Arizona State’s foundation, which was established in 1955, lost 4.4 percent in the year through June 30, 2016, and trailed a benchmark in the past three years with an annual average return of 3.7 percent, according to an annual report. Endowments typically target an annual gain of about 8 percent to cover spending and inflation.
BlackRock Inc., the world’s biggest money manager, is making headway in investing for U.S. college endowments. BlackRock will manage Arizona State University Foundation’s $600 million endowment, succeeding Perella Weinberg Partners’ Agility unit. The transition starts July 1, the foundation and BlackRock said. New York-based BlackRock has $5.4 trillion in assets including $110 billion in globally outsourced investment management for pensions, insurance companies and other institutions.
“I fully understand how significant this responsibility is and how very fortunate I am to be selected to lead Utimco,” Harris said Tuesday in a statement. “We know that we represent two of the largest and finest university systems in our country and that each one continually produces some of the nation’s most talented leaders as well as some of its most profound research.”
Muck Rack makes it simple to find people, tweets, or articles that mention any name, keyword, company, hashtag etc. We've compiled this guide to help you make the most of your search.
Selecting a term
Start searching tweets, articles from media outlets, articles mentioned in tweets, journalists'
names, titles and bios with some suggested searches:
Companies or Topics (e.g. iPhone, Microsoft)
Phrases (e.g. "cloud computing") — use quotes to keep the terms together
Twitter handles (e.g. @username) — returns those who have mentioned or replied to
Names (e.g. "David Pogue")
Hashtags (e.g. #sxsw, #london2012)
Bio details (e.g. vegan, Olympics, father)
Muck Rack's Advanced Search allows for many boolean operators.
Find results that mention multiple specified terms, use AND or
+. For example, ensure each result contains both Elon Musk and Mark Zuckerberg by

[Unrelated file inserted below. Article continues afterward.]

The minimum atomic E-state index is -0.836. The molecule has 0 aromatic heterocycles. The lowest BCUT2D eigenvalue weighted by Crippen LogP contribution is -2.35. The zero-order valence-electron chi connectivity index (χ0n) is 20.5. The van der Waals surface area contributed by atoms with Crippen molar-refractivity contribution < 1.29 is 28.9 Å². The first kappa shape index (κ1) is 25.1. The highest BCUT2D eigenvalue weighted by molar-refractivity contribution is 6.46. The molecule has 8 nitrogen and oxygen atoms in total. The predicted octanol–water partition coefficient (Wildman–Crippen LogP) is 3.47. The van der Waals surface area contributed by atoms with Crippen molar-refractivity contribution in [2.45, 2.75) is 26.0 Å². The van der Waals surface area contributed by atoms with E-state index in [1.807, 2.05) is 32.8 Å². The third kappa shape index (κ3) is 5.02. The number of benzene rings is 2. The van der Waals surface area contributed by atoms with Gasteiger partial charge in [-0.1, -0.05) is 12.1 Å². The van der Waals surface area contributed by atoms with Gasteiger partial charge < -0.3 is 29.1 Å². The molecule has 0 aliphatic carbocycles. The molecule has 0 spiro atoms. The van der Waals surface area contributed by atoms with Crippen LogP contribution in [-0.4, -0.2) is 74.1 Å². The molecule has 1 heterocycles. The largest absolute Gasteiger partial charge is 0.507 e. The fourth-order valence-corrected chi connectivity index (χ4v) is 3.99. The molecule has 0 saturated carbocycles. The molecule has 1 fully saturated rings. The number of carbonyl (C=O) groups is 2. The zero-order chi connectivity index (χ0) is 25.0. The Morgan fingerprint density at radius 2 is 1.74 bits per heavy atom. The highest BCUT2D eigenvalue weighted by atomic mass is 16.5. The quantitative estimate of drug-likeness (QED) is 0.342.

searching Obama AND Romney or Obama + Romney.
Use the operators OR or , to broaden your search when you'd like either of
multiple terms to appear in results. (This is the default behavior of our search when no operators
are used.) For example, search for democrat OR republican to find results that refer to
Democrats and/or Republicans.
Use NOT or - to subtract results from your search. For
example, searching Disney will yield results about the Walt Disney Company as well as Walt Disney
World Resort. To exclude mentions of Disney World, search for Disney -World or Disney
When using one of these operators with a phrase, enclose it in quotation marks. For example, you can
find results about smartphones excluding Apple's iPhone 4S by searching smartphone -"iPhone
Exact case matching or punctuation
If you're searching for a brand name or keyword that relies on specific punctuation marks or capitalization, you can
find results that match your exact query by adding matchcase: before the keyword you're searching for, like matchcase:E*TRADE .
Use parentheses to separate multiple
boolean phrases. For example, to find journalists talking about having fun in Disney World or
Disneyland, search for ("disney world" OR disneyland) AND fun.
An asterisk can be used to search for any variation of a root word truncated by the asterisk. For example, searching for admin* will return results for administrator, administration, administer, administered, etc.
A near operator is an AND operator where you can control the distance between the words. You can vary the distance the near operation uses by adding a forward slash and number (between 0-99) such as strawberries NEAR/10 "whipped cream", which means the strawberries must exist within 10 words of "whipped cream".